As shown in Table 2, 72.8% respondents were anxious about their future and more than half (72.7%) felt anxious due to the uncertainty of how long the COVID-19 pandemic would last. Most of the participants (78.8%) participants were stressed, with almost half (69.1%) feeling angry due to not being in control of the current situation.

Table 2 Assessment of mental health

Assessment of physical health concerns

Table 3 summarizes the physical health concerns of dental students in the COVID-19 pandemic in which 76.5% respondents were concerned about their physical health. Most of the respondents (79.2%) were concerned about being infected with COVID-19 from providing patient care in the clinic compared to attending non-clinical exercises in schools (72.8%). Furthermore, 68.2% respondents felt anxious about being infected with COVID-19 from attending and interacting with friends at the respective schools.

Table 3 Assessment of physical health

Assessment of academic concerns

In the assessment of academic concerns among dental students in the pandemic (Table 4), majority (91.8%) were concerned about the amount of clinical skills they would be able to acquire, followed by more than half (89.0%) were concerned about passing their dental professional exam in a timely manner. 86.4% respondents were concerned about completing their degree program on time. Most students (85.8%) suffered from lack of motivation in their studies, followed by difficulties focusing on work (80.2%). 80.2% respondents were willing to make up for the loss in their education experience by cancelling travel and 69.7% respondents were willing to take a shorter semester break after school re-opened to graduate on time.

Table 4 Assessment of academic performance

Assessment of financial concerns

Table 5 presents the assessment of financial concerns in dental students, where 83.0% respondents feeling anxious about difficulties finding a job after graduation, followed more than half (77.0%) of the respondents were concerned about financial stability and being unable to cover their expenses in the next few months (64.6%).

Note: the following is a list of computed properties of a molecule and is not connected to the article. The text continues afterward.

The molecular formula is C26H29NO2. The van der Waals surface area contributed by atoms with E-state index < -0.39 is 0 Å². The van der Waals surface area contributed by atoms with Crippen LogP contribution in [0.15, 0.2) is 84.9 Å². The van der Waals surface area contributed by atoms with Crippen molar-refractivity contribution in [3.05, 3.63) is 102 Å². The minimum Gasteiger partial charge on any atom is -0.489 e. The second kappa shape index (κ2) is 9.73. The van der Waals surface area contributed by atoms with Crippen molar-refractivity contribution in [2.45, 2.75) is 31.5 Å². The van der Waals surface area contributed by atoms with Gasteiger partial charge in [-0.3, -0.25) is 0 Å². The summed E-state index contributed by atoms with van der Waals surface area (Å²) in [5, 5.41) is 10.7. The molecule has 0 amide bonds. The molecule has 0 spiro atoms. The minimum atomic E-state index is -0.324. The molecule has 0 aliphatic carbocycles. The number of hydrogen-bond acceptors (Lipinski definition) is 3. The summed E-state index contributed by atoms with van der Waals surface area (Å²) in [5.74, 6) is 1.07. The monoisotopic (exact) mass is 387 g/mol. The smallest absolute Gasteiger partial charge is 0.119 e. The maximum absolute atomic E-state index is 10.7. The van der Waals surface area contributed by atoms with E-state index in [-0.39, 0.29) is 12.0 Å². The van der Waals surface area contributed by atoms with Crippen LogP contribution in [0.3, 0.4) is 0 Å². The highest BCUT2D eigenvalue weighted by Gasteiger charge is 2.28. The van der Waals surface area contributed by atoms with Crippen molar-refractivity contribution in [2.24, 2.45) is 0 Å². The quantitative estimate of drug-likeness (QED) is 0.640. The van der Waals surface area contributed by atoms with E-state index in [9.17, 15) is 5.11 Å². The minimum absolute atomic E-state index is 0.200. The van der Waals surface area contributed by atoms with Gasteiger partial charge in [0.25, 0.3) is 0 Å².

Table 5 Assessment of financial health

The impact of COVID-19 on mental health concerns, physical health concerns, financial concerns and academic performance according to sociodemographic background

The impact of COVID-19 on mental health, financial concern and academic performance of dental students were compared according to their socio-demographic factors (Table 6). The mental, financial and academic concern of dental students significantly differ according to their year of study. It was found that Year 3 students shows the highest concern in these three domains.

Table 6 The impact of COVID-19 on mental health concerns, physical health concerns, financial concerns and academic performance according to sociodemographic background


COVID-19 has indeed affected dental students in various ways. Before the pandemic, commonly identified dental school stressors that placed dentistry as a stressful profession include extensive coursework, pressure to perform well, learning clinical procedures, and dealing with difficult patients [5, 9]. In addition to the usual stressors, dental students now face a global health crisis, institution closure, and challenges in practicing and honing their clinical skills. There is also an increased worry regarding dental protocols after the reopening of school, institutional responses to the pandemic, academic concerns, both physical and mental health concerns, and financial concerns which have added to the list of dental students stressors [5].

This study examined the impact of COVID-19 on dental students in Malaysia. Four main concerns were highlighted: physical health, mental health, financial health, and academic concerns. Based on our findings, year of study was the most important demographic criteria leading to outcomes. However, other demographic details such as gender, mode of study and living conditions have minor contributions to the result outcomes (Table 6).